Meanwhile, in Scotland, landlords seem to be selling their Buy to Let properties are a greater rate than anywhere else in the UK. This has been largely caused by the Scottish government introducing rent caps, along with tighter rules and regulations. These changes have increased costs and reduced profitability for landlords in Scotland, and several have now decided to cut their losses.

Is it the end of the Buy to Let boom?

Lots of statistics and anecdotes suggest that the UK’s Buy to Let bubble has finally burst.

As of the second half of 2023, the average yearly return on a buy-to-let property was £1,817, down from £6,046 one year prior (a decline of 70%).

The share of mortgage lending for buy-to-let properties was just 8.1% in Q2 2023, the lowest share recorded since the end of 2010. Furthermore, in the first half of 2023, 850 buy-to-let properties were repossessed.

These figures all demonstrate the declining interest in Buy to Let, which has been primarily kickstarted by the huge interest rate rises throughout 2022 and 2023.

Are landlords increasing their monthly rent prices?

One of the main methods UK landlords are using to maintain a profit on Buy to Let property is by increasing the rent they charge their tenants. Unfortunately, there is lots of evidence that rental prices are continuing to go up at a faster rate than the average salary in the country.

Figures suggest that in a recent calendar year, rental prices went up by the following amount:

  • England: 6%
  • Wales: 6.9%
  • Scotland: 6.2%
  • Northern Ireland: 9.6%
  • London: 6.8%

Unfortunately, this reduces the affordability of rental properties for the average citizen, and therefore decreases the number of applicants for each available house.

An increasing number of people are suspected to be living with friends and family to combat this, as renting is usually more affordable when you are residing with other people.

Where are prices falling for renters in the UK?

According to data from Rightmove, there are a few areas in the UK where renting is becoming more affordable. Landlords may be forced to decrease their prices in these locations to attract buyers (thereby reducing the profit they make), causing this reduction in prices.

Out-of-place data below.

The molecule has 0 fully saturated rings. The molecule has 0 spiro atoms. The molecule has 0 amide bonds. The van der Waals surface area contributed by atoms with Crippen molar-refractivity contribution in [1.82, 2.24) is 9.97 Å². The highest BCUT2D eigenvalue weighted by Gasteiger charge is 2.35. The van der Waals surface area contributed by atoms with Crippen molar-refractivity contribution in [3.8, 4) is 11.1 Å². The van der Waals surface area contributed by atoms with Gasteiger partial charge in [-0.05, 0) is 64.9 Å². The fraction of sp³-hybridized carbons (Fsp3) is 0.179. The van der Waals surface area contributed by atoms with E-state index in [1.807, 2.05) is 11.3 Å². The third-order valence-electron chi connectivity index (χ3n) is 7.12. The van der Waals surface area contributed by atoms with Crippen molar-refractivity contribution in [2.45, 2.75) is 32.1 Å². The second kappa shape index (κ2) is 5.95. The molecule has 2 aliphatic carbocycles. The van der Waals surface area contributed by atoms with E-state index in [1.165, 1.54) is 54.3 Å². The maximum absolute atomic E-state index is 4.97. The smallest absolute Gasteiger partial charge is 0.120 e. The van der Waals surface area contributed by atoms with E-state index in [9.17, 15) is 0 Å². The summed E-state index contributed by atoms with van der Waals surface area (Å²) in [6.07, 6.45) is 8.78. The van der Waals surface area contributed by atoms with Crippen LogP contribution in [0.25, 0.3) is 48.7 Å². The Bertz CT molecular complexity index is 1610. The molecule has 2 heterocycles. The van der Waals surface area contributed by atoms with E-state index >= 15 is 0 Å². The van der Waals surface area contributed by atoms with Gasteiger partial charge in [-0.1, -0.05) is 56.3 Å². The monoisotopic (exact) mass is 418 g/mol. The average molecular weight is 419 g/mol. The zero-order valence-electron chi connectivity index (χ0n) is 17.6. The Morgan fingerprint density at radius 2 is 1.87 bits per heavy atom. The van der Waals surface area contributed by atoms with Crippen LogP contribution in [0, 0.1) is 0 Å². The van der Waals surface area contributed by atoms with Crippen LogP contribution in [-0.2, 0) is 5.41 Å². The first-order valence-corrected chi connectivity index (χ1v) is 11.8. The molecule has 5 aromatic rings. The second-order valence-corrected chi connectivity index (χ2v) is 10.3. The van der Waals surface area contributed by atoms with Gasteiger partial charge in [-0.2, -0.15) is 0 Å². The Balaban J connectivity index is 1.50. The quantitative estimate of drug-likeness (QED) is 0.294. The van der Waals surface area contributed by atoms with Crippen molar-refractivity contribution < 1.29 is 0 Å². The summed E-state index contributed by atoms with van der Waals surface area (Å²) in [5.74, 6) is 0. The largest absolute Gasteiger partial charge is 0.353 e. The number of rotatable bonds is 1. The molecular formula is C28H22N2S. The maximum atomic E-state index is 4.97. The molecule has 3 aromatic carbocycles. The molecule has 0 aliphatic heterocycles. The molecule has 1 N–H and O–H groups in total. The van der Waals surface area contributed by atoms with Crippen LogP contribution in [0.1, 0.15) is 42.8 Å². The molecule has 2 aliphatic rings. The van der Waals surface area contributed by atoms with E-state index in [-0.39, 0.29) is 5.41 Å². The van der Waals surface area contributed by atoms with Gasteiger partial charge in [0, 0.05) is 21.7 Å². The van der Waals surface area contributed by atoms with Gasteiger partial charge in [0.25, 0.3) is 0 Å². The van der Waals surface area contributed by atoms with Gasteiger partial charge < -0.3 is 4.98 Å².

Some of the main locations where rent prices fell between 2022 and 2023 include:

  • Burnley: -7%
  • Hartlepool: -6%
  • Redland, Bristol: -4%
  • Sale, Manchester: -2%
  • Ladywood, Birmingham: -2%

Some of the wealthier parts of London have also experienced a decline in rental prices. For example, Kentish Town, Richmond, Muswell Hill and Camden have all been reported to experience falling prices in the past year.

Student hotspots in the UK

While the average number of Buy to Let investments has significantly decreased in the UK, the towns that remain as a ‘student hotspot’ have rallied against these falling numbers.

Plenty of universities across the country have announced increased student intake in recent years, with just a few examples being Essex, Coventry and UCL. These towns will therefore have a higher number of young people looking for rented accommodation – and some landlords are still capitalising on this and continuing to invest in these areas.

Are landlords selling their tenanted properties?

With the enormous interest rate rises throughout 2022 and 2023, plenty of landlords have simply been ‘cutting their losses’. Data from Savills indicates that people who sold buy-to-let in 2023 made £10,500 less than those who did so in 2022.

In many instances, cutting your losses may involve selling a house with tenants living in-situ. If you want more guidance on selling a tenanted property then get in touch with We Buy Any Home today.